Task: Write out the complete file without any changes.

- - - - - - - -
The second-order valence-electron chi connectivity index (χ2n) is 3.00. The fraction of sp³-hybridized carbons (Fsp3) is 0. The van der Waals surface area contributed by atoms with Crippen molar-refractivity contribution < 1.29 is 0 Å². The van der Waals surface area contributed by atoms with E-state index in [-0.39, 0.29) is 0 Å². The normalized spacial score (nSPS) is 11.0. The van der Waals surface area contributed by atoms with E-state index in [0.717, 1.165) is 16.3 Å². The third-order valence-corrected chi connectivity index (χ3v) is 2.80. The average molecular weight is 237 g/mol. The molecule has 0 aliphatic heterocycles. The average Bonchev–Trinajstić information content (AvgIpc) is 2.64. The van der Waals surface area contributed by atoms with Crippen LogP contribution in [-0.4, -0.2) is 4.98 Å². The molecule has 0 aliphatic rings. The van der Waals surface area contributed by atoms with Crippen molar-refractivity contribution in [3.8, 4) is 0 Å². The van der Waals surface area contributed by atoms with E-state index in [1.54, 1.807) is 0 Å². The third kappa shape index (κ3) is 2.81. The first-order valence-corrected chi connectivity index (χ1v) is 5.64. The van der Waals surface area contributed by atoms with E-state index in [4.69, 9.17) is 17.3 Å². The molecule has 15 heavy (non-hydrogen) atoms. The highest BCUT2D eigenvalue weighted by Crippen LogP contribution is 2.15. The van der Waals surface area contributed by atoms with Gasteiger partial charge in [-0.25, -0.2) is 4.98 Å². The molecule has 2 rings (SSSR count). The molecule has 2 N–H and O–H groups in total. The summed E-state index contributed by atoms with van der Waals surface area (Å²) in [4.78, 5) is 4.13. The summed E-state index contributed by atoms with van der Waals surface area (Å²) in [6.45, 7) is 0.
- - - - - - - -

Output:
The second-order valence-electron chi connectivity index (χ2n) is 3.00. The fraction of sp³-hybridized carbons (Fsp3) is 0. The van der Waals surface area contributed by atoms with Crippen molar-refractivity contribution < 1.29 is 0 Å². The van der Waals surface area contributed by atoms with E-state index in [-0.39, 0.29) is 0 Å². The normalized spacial score (nSPS) is 11.0. The van der Waals surface area contributed by atoms with E-state index in [0.717, 1.165) is 16.3 Å². The third-order valence-corrected chi connectivity index (χ3v) is 2.80. The average molecular weight is 237 g/mol. The molecule has 0 aliphatic heterocycles. The average Bonchev–Trinajstić information content (AvgIpc) is 2.64. The van der Waals surface area contributed by atoms with Crippen LogP contribution in [-0.4, -0.2) is 4.98 Å². The molecule has 0 aliphatic rings. The van der Waals surface area contributed by atoms with Crippen molar-refractivity contribution in [3.8, 4) is 0 Å². The van der Waals surface area contributed by atoms with E-state index in [1.54, 1.807) is 0 Å². The third kappa shape index (κ3) is 2.81. The first-order valence-corrected chi connectivity index (χ1v) is 5.64. The van der Waals surface area contributed by atoms with E-state index in [4.69, 9.17) is 17.3 Å². The molecule has 15 heavy (non-hydrogen) atoms. The highest BCUT2D eigenvalue weighted by Crippen LogP contribution is 2.15. The van der Waals surface area contributed by atoms with Gasteiger partial charge in [-0.25, -0.2) is 4.98 Å². The molecule has 2 rings (SSSR count). The molecule has 2 N–H and O–H groups in total. The summed E-state index contributed by atoms with van der Waals surface area (Å²) in [4.78, 5) is 4.13. The summed E-state index contributed by atoms with van der Waals surface area (Å²) in [6.45, 7) is 0.